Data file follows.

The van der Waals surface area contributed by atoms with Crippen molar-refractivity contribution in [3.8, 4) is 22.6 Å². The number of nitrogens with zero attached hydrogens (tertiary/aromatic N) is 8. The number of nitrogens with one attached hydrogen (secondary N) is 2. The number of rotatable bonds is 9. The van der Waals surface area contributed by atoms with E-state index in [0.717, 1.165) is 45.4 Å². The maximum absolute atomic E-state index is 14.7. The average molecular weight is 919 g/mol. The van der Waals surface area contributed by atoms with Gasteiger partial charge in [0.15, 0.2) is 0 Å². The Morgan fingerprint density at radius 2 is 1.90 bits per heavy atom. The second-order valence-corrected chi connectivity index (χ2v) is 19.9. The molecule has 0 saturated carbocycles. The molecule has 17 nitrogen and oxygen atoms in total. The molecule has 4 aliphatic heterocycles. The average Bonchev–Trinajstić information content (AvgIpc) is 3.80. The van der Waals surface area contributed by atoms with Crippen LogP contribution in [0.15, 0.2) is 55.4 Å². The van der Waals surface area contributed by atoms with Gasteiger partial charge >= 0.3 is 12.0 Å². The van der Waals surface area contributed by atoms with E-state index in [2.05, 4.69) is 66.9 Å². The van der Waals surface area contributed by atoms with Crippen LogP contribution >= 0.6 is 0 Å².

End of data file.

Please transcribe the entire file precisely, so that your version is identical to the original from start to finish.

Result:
The van der Waals surface area contributed by atoms with Crippen molar-refractivity contribution in [3.8, 4) is 22.6 Å². The number of nitrogens with zero attached hydrogens (tertiary/aromatic N) is 8. The number of nitrogens with one attached hydrogen (secondary N) is 2. The number of rotatable bonds is 9. The van der Waals surface area contributed by atoms with E-state index in [0.717, 1.165) is 45.4 Å². The maximum absolute atomic E-state index is 14.7. The average molecular weight is 919 g/mol. The van der Waals surface area contributed by atoms with Gasteiger partial charge in [0.15, 0.2) is 0 Å². The Morgan fingerprint density at radius 2 is 1.90 bits per heavy atom. The second-order valence-corrected chi connectivity index (χ2v) is 19.9. The molecule has 0 saturated carbocycles. The molecule has 17 nitrogen and oxygen atoms in total. The molecule has 4 aliphatic heterocycles. The average Bonchev–Trinajstić information content (AvgIpc) is 3.80. The van der Waals surface area contributed by atoms with Crippen LogP contribution in [0.15, 0.2) is 55.4 Å². The van der Waals surface area contributed by atoms with Gasteiger partial charge >= 0.3 is 12.0 Å². The van der Waals surface area contributed by atoms with E-state index in [2.05, 4.69) is 66.9 Å². The van der Waals surface area contributed by atoms with Crippen LogP contribution >= 0.6 is 0 Å².